Not all choices are created equal. That’s one of the things that homies come to see, that they never chose this gang lifestyle. It chose them by virtue of where they were born and who their parents were and what they were exposed to. That’s an important discovery.

Gangs are, in the end, places kids go when they’ve encountered their life as a misery, and misery loves company. You can at least come to terms with that, and then you’re at a place where you’re ready to be liberated to the next place.


Homeboy provides free tattoo removal services to trainees and walk-in community clients.

Q: What about sustainability? You went through a rough time in 2010, where you had to lay people off, and now you’ve got some revenue-producing enterprises that are generating 30 to 40 percent of your budget. What have you learned over the years about raising money, about the kinds of ways to sustain the vision?

Mainly not trying to think about those kinds of issues, just because it’s the only thing that keeps me awake at night. Probably less so now, because I have other people worrying about it ahead of me.

It’s exasperating. I always think of the crumbling Hollywood sign, which is an icon in Los Angeles. All you had to do was mention in the Los Angeles Times that it was crumbling, and people were falling over themselves. They raised $6 million in a day. If we were the crumbling Hollywood sign, we’d probably be in good shape. If we were a shelter for abandoned puppies, oh my God, we’d be endowed by now.

That’s just a way of saying, “Yikes! Why would we not afford a second chance to somebody?” Sister Helen Prejean says often enough, everybody’s a whole lot more than the worst things they’ve ever done. The more we can remind ourselves of that, the better.

Q: You are a brilliant storyteller. How do you think about the craft of storytelling and locating that within the larger story of God?

I’m not really sure about process. But I’ll tell you a story. It’s a recent one.

There was a kid I knew all his life, since he was 13 -- Danny. He was a knucklehead, and was allergic to walking through my doors. He just wasn’t going to do it. I knew him on the streets and in the juvenile hall and in probation camp. Then he went to prison, and got out at 20, just a year ago, to discover that his mom had had cancer and had six months to live.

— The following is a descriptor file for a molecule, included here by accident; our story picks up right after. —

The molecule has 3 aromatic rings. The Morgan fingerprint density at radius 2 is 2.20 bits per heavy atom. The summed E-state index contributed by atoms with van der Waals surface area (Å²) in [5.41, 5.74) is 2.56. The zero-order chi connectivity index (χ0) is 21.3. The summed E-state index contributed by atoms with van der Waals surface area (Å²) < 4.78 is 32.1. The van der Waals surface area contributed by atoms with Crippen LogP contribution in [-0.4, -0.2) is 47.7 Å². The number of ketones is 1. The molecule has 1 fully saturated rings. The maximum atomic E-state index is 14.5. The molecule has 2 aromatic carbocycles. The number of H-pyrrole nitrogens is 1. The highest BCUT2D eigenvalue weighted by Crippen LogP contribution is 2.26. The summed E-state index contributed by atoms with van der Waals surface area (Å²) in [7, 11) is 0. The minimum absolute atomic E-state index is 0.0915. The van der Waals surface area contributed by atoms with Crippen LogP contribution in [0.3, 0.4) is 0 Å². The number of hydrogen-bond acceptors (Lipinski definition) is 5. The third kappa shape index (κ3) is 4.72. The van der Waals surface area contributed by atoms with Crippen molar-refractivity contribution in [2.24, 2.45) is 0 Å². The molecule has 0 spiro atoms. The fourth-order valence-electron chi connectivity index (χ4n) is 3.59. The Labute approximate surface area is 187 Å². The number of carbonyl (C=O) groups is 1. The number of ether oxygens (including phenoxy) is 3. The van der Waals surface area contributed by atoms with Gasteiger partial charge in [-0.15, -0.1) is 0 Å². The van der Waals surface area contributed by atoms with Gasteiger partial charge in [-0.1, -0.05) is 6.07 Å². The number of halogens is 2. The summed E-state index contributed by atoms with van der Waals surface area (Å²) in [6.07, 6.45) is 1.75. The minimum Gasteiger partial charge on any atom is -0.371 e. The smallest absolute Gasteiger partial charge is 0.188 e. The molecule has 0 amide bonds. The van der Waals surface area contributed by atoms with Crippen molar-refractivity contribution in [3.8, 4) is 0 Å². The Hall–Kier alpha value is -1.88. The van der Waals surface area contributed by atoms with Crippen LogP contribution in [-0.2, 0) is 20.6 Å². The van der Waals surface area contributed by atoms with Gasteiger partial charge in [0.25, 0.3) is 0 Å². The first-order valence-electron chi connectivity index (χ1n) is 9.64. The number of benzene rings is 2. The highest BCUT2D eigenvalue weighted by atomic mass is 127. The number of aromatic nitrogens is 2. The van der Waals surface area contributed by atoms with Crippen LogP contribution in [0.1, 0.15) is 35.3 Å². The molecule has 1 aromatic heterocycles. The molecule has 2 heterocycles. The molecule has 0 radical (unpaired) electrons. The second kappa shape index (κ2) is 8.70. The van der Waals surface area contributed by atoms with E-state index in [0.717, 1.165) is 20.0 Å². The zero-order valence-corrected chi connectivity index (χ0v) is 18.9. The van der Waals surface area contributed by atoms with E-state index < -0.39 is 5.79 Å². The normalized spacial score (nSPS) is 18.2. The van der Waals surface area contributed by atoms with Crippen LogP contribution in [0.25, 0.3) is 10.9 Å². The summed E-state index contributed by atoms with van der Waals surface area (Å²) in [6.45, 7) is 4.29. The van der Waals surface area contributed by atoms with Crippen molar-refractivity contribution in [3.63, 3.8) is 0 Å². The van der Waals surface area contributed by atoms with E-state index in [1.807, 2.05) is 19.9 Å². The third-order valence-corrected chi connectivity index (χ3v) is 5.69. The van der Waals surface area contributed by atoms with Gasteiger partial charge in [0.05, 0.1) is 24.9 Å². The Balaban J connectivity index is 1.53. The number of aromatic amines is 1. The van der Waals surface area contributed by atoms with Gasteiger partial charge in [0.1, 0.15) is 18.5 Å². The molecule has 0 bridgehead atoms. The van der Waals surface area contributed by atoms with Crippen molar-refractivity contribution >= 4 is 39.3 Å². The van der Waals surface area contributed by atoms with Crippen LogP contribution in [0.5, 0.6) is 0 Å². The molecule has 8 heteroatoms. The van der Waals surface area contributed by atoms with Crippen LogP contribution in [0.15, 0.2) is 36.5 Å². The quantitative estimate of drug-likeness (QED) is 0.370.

So he spent time with her daily, kind of her hospice caregiver, never left her side. I saw him there; it was very tender. Then she died. A week later, I buried her, and a week after that, he walks into my office for the first time. So he’s in our 18-month program.

He’d only been with us four months, and I watched him working with enemies. He was into his neighborhood and into having enemies. In recovery, they say it takes what it takes -- the birth of a son or the death of a friend, taking care of a mother who’s dying of cancer. Who knows what it takes? But I watched him come alive.

So he comes into my office, and he says, “What happened to me yesterday on the way home has never happened to me in my life.”

He was on the Gold Line, the train from Pasadena to the east side. He’s in the car, it’s packed, but he’s able to get a seat. Right in front of him, hanging onto the pole, is a guy who’s a little bit drunk. Danny can tell he’s a homie because of his tattoos, but he’s an older guy. He doesn’t know him.

Danny’s wearing a sweatshirt that says “Homeboy Industries -- Jobs Not Jails” across his chest. And the guy says, “You work there?”

And Danny says, “Yeah.”

And the guy says, “Is it any good?”

Danny says, “Well, it’s helped me. In fact, I don’t think I’m going to go back to prison because of this place.”

Then Danny stands and he reaches in his pocket and he finds a piece of paper and a pen, and he writes the address of Homeboy Industries and hands it to the guy.

The guy studies it. And Danny says, “Come see us. We’ll help you.”

And the guy says, “Thank you,” and he gets off at the next stop. Danny sits down, and now he starts to get a bit filled with emotion, you know?

He says to me, “What happened next has never happened to me in my life. Everyone on the train was looking at me. Everyone on the train was nodding at me. Everyone on the train was smiling at me.”

Then he could barely speak. He says, “For the first time in my life, I felt admired.”

And he cried. And I cried. It’s like any biblical story where somebody is experiencing sight after not having it, or liberty from whatever place they felt captive. And I didn’t do that to that kid, but boy do I feel grateful to witness that it happened.